I can’t think of a single mainstream media outlet, with the possible exception of Fox News, that does not demonstrate a consistent bias against the Catholic Church. This is not to point a finger at every reporter and editor, but to underline the constant tone and drift of their reporting.

Why, for example, would MSNBC spend an evening inviting people to call in and vote on whether Catholic priests should be allowed to marry? Would MSNBC do a poll on whether Jews should be allowed to eat pork on their holy days?

As Bill Donohue of the Catholic League has shown for years, the media has no fear of offending Catholics because Catholics evidently don’t care if their faith is put up for a vote.

A statistical defense of the Catholic clergy, however, is not enough to address the present crisis. There must be serious rethinking of how to identify potential pedophiles before they enter the priesthood, and how to deal with them once an incident occurs. It is clear such a priest can never again to be assigned to duties that put children at risk.

The Church will get its house in order without the help of those who want to knock it down and start again.

10 Myths About Priestly Pedophilia

Deal W. Hudson

Myth #1 – Catholic priests are more likely to be pedophiles than other groups of men.

This is just plain false. There’s absolutely no evidence that priests are more likely to abuse children than are other groups of men. The use and abuse of children as objects for the sexual gratification of adults is epidemic in all classes, professions, religions, and ethnic communities across the globe, as figures on child pornography, incest, and child prostitution make abundantly clear. Pedophilia (the sexual abuse of a prepubescent child) among priests is extremely rare, affecting only 0.3% of the entire population of clergy. This figure, cited in the book Pedophiles and Priests by a non-Catholic scholar, Philip Jenkins, is from the most comprehensive study to date, which found that only one out of 2,252 priests considered over a thirty-year period was afflicted with pedophilia. In the recent Boston scandal, only four of the more than eighty priests labeled by the media as “pedophiles” are actually guilty of molesting young children.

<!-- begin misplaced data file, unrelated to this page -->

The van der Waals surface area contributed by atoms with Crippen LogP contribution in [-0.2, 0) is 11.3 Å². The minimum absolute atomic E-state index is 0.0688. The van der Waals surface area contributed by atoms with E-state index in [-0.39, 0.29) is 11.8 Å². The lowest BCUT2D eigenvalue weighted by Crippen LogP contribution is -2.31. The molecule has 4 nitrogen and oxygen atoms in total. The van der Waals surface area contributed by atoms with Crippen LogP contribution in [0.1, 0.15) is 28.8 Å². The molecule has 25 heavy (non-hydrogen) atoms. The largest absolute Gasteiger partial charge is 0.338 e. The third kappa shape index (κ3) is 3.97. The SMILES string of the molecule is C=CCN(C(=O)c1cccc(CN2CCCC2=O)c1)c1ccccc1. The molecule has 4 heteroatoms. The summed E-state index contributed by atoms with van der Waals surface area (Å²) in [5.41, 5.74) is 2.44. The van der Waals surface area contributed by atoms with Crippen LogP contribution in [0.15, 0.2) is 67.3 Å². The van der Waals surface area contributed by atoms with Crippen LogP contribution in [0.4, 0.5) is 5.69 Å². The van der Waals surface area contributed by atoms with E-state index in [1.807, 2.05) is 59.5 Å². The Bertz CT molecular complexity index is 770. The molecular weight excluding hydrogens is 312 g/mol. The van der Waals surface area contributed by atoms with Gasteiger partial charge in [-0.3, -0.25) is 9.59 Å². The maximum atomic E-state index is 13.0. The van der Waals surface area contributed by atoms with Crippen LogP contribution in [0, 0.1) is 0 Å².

Pedophilia is a particular type of compulsive sexual disorder in which an adult (man or woman) abuses prepubescent children. The vast majority of the clerical sex-abuse scandals now coming to light do not involve pedophilia. Rather, they involve ephebophilia – homosexual attraction to adolescent boys. While the total number of sexual abusers in the priesthood is much higher than those guilty of pedophilia, it still amounts to less than 2 percent – comparable to the rate among married men (Jenkins, Pedophiles, and Priests).

In the wake of the current crisis in the Church, other religious denominations and non-religious institutions have admitted to having similar problems with both pedophilia and ephebophilia among the ranks of their clergy. There’s no evidence that Catholic prelates are more likely to be pedophiles than Protestant ministers, Jewish leaders, physicians, or any other institution in which adults are in a position of authority and power over children.

Myth #2 – The celibate state of priests leads to pedophilia.

Celibacy bears no causal relation to any type of deviant sexual addiction including pedophilia. In fact, married men are just as likely as celibate priests to sexually abuse children (Jenkins, Priests and Pedophilia). In the general population, the majority of abusers are regressed heterosexual men who sexually abuse girls. Women are also found to be among those sexual abusers. While it’s difficult to obtain accurate statistics on childhood sexual abuse, the characteristic patterns of repeat child sex offenders have been well described. The profiles of child molesters never include normal adults who become erotically attracted to children as a result of abstinence (Fred Berlin, “Compulsive Sexual Behaviors” in Addiction and Compulsion Behaviors [Boston: NCBC, 1998]; Patrick J. Carnes, “Sexual Compulsion: Challenge for Church Leaders” in Addiction and Compulsion; Dale O’Leary, “Homosexuality and Abuse”).

Myth #3 – Married clergy would make pedophilia and other forms of sexual misconduct go away.

Some people – including a few vocal dissenting Catholics – are exploiting this crisis to draw attention to their own agendas. Some are demanding a married Catholic clergy in response to the scandal, as if marriage would make men stop hurting children. This flies in the face of the aforementioned statistic that married men are just as likely to abuse children as celibate priests (Jenkins, Pedophilia and Priests).

Since neither being Catholic nor being celibate predisposes a person to develop pedophilia, a married clergy wouldn’t solve the problem (“Doctors call for pedophilia research,” The Hartford Currant, March 23). One has only to look at similar crises in other denominations and professions to see this.

The plain fact is, healthy heterosexual men have never been known to develop erotic attractions to children as a result of abstinence.

Myth #4 – Clerical celibacy was a medieval invention.